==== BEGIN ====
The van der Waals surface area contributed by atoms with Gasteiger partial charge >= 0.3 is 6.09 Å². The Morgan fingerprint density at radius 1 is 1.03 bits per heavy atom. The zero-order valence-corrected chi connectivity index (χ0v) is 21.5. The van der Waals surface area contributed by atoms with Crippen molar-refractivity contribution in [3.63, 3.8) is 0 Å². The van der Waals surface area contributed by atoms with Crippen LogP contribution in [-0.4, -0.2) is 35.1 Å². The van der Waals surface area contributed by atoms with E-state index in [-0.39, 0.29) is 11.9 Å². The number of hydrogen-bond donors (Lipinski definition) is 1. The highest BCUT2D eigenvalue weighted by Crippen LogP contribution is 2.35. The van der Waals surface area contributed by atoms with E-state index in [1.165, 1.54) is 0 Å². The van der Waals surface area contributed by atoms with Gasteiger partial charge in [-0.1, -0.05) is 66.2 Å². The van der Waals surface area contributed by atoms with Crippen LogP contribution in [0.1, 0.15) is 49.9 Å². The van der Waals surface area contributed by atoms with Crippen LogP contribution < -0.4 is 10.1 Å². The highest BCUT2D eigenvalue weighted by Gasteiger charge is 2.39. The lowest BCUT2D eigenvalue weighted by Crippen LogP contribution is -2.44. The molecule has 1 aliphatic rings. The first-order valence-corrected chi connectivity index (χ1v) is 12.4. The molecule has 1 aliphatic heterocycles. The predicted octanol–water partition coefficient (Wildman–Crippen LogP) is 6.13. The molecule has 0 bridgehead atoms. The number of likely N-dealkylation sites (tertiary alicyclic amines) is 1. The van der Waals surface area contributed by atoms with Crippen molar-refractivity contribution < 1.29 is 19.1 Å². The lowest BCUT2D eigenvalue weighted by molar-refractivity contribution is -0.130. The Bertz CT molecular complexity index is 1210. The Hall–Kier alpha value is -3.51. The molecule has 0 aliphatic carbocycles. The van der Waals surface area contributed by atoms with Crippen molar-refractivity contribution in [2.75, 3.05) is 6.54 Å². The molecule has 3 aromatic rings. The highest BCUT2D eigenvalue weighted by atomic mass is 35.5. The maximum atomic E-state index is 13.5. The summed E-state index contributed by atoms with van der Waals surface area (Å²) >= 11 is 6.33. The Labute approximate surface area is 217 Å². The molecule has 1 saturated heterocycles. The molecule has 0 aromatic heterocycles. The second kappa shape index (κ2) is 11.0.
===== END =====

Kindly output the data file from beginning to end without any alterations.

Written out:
The van der Waals surface area contributed by atoms with Gasteiger partial charge >= 0.3 is 6.09 Å². The Morgan fingerprint density at radius 1 is 1.03 bits per heavy atom. The zero-order valence-corrected chi connectivity index (χ0v) is 21.5. The van der Waals surface area contributed by atoms with Crippen molar-refractivity contribution in [3.63, 3.8) is 0 Å². The van der Waals surface area contributed by atoms with Crippen LogP contribution in [-0.4, -0.2) is 35.1 Å². The van der Waals surface area contributed by atoms with E-state index in [-0.39, 0.29) is 11.9 Å². The number of hydrogen-bond donors (Lipinski definition) is 1. The highest BCUT2D eigenvalue weighted by Crippen LogP contribution is 2.35. The van der Waals surface area contributed by atoms with E-state index in [1.165, 1.54) is 0 Å². The van der Waals surface area contributed by atoms with Gasteiger partial charge in [-0.1, -0.05) is 66.2 Å². The van der Waals surface area contributed by atoms with Crippen LogP contribution in [0.1, 0.15) is 49.9 Å². The van der Waals surface area contributed by atoms with Crippen LogP contribution < -0.4 is 10.1 Å². The highest BCUT2D eigenvalue weighted by Gasteiger charge is 2.39. The lowest BCUT2D eigenvalue weighted by Crippen LogP contribution is -2.44. The molecule has 1 aliphatic rings. The first-order valence-corrected chi connectivity index (χ1v) is 12.4. The molecule has 1 aliphatic heterocycles. The predicted octanol–water partition coefficient (Wildman–Crippen LogP) is 6.13. The molecule has 0 bridgehead atoms. The number of likely N-dealkylation sites (tertiary alicyclic amines) is 1. The van der Waals surface area contributed by atoms with Crippen molar-refractivity contribution < 1.29 is 19.1 Å². The lowest BCUT2D eigenvalue weighted by molar-refractivity contribution is -0.130. The Bertz CT molecular complexity index is 1210. The Hall–Kier alpha value is -3.51. The molecule has 0 aliphatic carbocycles. The van der Waals surface area contributed by atoms with Crippen molar-refractivity contribution in [2.75, 3.05) is 6.54 Å². The molecule has 3 aromatic rings. The highest BCUT2D eigenvalue weighted by atomic mass is 35.5. The maximum atomic E-state index is 13.5. The summed E-state index contributed by atoms with van der Waals surface area (Å²) >= 11 is 6.33. The Labute approximate surface area is 217 Å². The molecule has 1 saturated heterocycles. The molecule has 0 aromatic heterocycles. The second kappa shape index (κ2) is 11.0.